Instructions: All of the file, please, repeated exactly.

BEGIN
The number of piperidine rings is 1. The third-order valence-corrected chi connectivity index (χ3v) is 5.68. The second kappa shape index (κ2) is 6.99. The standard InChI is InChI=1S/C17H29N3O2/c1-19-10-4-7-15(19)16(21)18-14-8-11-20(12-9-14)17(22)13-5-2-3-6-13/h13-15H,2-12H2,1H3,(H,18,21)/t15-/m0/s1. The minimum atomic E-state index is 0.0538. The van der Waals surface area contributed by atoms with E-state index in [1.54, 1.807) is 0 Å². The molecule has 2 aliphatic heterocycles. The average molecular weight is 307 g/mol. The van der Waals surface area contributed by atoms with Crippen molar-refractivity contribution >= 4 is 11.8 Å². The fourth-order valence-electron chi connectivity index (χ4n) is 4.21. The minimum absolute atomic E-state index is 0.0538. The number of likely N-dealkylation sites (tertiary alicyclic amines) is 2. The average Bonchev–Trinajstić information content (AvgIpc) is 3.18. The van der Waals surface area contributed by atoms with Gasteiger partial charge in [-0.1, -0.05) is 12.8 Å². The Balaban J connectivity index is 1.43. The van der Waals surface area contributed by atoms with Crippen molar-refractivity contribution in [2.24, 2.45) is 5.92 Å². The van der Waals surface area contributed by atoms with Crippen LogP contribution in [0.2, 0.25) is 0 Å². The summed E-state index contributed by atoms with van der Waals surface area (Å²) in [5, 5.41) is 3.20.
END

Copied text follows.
The number of piperidine rings is 1. The third-order valence-corrected chi connectivity index (χ3v) is 5.68. The second kappa shape index (κ2) is 6.99. The standard InChI is InChI=1S/C17H29N3O2/c1-19-10-4-7-15(19)16(21)18-14-8-11-20(12-9-14)17(22)13-5-2-3-6-13/h13-15H,2-12H2,1H3,(H,18,21)/t15-/m0/s1. The minimum atomic E-state index is 0.0538. The van der Waals surface area contributed by atoms with E-state index in [1.54, 1.807) is 0 Å². The molecule has 2 aliphatic heterocycles. The average molecular weight is 307 g/mol. The van der Waals surface area contributed by atoms with Crippen molar-refractivity contribution >= 4 is 11.8 Å². The fourth-order valence-electron chi connectivity index (χ4n) is 4.21. The minimum absolute atomic E-state index is 0.0538. The number of likely N-dealkylation sites (tertiary alicyclic amines) is 2. The average Bonchev–Trinajstić information content (AvgIpc) is 3.18. The van der Waals surface area contributed by atoms with Gasteiger partial charge in [-0.1, -0.05) is 12.8 Å². The Balaban J connectivity index is 1.43. The van der Waals surface area contributed by atoms with Crippen molar-refractivity contribution in [2.24, 2.45) is 5.92 Å². The van der Waals surface area contributed by atoms with Crippen LogP contribution in [0.2, 0.25) is 0 Å². The summed E-state index contributed by atoms with van der Waals surface area (Å²) in [5, 5.41) is 3.20.